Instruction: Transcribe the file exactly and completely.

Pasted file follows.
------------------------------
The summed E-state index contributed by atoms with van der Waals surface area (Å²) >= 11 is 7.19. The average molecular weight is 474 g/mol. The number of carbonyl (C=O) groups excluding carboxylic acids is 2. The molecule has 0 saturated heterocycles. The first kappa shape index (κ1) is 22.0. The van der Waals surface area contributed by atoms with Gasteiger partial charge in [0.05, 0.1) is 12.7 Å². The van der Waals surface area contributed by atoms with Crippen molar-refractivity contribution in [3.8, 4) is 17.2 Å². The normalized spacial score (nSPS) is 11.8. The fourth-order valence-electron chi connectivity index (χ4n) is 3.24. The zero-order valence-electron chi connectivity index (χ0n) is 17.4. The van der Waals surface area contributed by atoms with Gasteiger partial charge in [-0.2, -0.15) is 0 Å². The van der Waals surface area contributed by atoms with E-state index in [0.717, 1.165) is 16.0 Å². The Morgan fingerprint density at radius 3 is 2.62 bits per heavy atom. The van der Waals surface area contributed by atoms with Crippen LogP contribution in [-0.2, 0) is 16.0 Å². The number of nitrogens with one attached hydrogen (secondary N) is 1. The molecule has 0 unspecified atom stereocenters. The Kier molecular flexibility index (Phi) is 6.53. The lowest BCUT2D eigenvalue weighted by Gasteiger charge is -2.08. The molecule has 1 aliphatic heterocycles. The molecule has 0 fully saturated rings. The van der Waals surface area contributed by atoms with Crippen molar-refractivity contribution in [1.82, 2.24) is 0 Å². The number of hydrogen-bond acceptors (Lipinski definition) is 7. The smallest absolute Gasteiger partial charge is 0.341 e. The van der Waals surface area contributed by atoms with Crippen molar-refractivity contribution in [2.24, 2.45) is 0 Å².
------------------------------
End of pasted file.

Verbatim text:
The summed E-state index contributed by atoms with van der Waals surface area (Å²) >= 11 is 7.19. The average molecular weight is 474 g/mol. The number of carbonyl (C=O) groups excluding carboxylic acids is 2. The molecule has 0 saturated heterocycles. The first kappa shape index (κ1) is 22.0. The van der Waals surface area contributed by atoms with Gasteiger partial charge in [0.05, 0.1) is 12.7 Å². The van der Waals surface area contributed by atoms with Crippen molar-refractivity contribution in [3.8, 4) is 17.2 Å². The normalized spacial score (nSPS) is 11.8. The fourth-order valence-electron chi connectivity index (χ4n) is 3.24. The zero-order valence-electron chi connectivity index (χ0n) is 17.4. The van der Waals surface area contributed by atoms with Gasteiger partial charge in [-0.2, -0.15) is 0 Å². The van der Waals surface area contributed by atoms with E-state index in [0.717, 1.165) is 16.0 Å². The Morgan fingerprint density at radius 3 is 2.62 bits per heavy atom. The van der Waals surface area contributed by atoms with Crippen LogP contribution in [-0.2, 0) is 16.0 Å². The number of nitrogens with one attached hydrogen (secondary N) is 1. The molecule has 0 unspecified atom stereocenters. The Kier molecular flexibility index (Phi) is 6.53. The lowest BCUT2D eigenvalue weighted by Gasteiger charge is -2.08. The molecule has 1 aliphatic heterocycles. The molecule has 0 fully saturated rings. The van der Waals surface area contributed by atoms with Crippen molar-refractivity contribution in [1.82, 2.24) is 0 Å². The number of hydrogen-bond acceptors (Lipinski definition) is 7. The smallest absolute Gasteiger partial charge is 0.341 e. The van der Waals surface area contributed by atoms with Crippen molar-refractivity contribution in [2.24, 2.45) is 0 Å².